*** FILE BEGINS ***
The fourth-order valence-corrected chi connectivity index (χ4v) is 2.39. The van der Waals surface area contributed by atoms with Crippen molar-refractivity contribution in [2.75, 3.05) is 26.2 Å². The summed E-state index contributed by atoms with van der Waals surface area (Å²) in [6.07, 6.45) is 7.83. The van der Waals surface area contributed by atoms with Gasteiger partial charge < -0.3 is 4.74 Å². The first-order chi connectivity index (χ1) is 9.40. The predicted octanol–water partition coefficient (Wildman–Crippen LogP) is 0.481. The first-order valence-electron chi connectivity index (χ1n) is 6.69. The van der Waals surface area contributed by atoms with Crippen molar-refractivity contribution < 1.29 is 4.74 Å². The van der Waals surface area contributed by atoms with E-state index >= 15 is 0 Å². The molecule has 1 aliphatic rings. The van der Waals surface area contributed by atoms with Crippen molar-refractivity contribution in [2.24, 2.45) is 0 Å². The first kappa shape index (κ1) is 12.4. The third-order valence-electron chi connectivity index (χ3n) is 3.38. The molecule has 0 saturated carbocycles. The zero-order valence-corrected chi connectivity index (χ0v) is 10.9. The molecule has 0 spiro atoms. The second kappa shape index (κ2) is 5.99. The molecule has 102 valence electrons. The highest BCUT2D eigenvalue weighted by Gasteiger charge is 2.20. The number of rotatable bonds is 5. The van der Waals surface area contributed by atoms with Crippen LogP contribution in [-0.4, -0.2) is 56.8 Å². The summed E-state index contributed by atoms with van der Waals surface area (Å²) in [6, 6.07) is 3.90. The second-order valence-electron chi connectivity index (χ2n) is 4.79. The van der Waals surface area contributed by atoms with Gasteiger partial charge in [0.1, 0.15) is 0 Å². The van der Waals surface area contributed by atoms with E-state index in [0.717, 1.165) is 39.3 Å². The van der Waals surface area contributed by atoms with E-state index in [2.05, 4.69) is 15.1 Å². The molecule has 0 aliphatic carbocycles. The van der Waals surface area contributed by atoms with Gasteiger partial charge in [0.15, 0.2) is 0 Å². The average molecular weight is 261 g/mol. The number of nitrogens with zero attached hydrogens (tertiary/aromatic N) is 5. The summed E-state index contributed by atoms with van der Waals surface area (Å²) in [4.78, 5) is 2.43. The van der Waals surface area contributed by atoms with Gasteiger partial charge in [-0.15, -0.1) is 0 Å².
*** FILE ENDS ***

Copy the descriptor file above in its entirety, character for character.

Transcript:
The fourth-order valence-corrected chi connectivity index (χ4v) is 2.39. The van der Waals surface area contributed by atoms with Crippen molar-refractivity contribution in [2.75, 3.05) is 26.2 Å². The summed E-state index contributed by atoms with van der Waals surface area (Å²) in [6.07, 6.45) is 7.83. The van der Waals surface area contributed by atoms with Gasteiger partial charge < -0.3 is 4.74 Å². The first-order chi connectivity index (χ1) is 9.40. The predicted octanol–water partition coefficient (Wildman–Crippen LogP) is 0.481. The first-order valence-electron chi connectivity index (χ1n) is 6.69. The van der Waals surface area contributed by atoms with Crippen molar-refractivity contribution < 1.29 is 4.74 Å². The van der Waals surface area contributed by atoms with E-state index >= 15 is 0 Å². The molecule has 1 aliphatic rings. The van der Waals surface area contributed by atoms with Crippen molar-refractivity contribution in [2.24, 2.45) is 0 Å². The first kappa shape index (κ1) is 12.4. The third-order valence-electron chi connectivity index (χ3n) is 3.38. The molecule has 0 saturated carbocycles. The zero-order valence-corrected chi connectivity index (χ0v) is 10.9. The molecule has 0 spiro atoms. The second kappa shape index (κ2) is 5.99. The molecule has 102 valence electrons. The highest BCUT2D eigenvalue weighted by Gasteiger charge is 2.20. The number of rotatable bonds is 5. The van der Waals surface area contributed by atoms with Crippen LogP contribution in [-0.4, -0.2) is 56.8 Å². The summed E-state index contributed by atoms with van der Waals surface area (Å²) in [6, 6.07) is 3.90. The second-order valence-electron chi connectivity index (χ2n) is 4.79. The van der Waals surface area contributed by atoms with Gasteiger partial charge in [0.1, 0.15) is 0 Å². The van der Waals surface area contributed by atoms with E-state index in [0.717, 1.165) is 39.3 Å². The van der Waals surface area contributed by atoms with E-state index in [2.05, 4.69) is 15.1 Å². The molecule has 0 aliphatic carbocycles. The van der Waals surface area contributed by atoms with Gasteiger partial charge in [0.15, 0.2) is 0 Å². The average molecular weight is 261 g/mol. The number of nitrogens with zero attached hydrogens (tertiary/aromatic N) is 5. The summed E-state index contributed by atoms with van der Waals surface area (Å²) in [4.78, 5) is 2.43. The van der Waals surface area contributed by atoms with Gasteiger partial charge in [-0.15, -0.1) is 0 Å².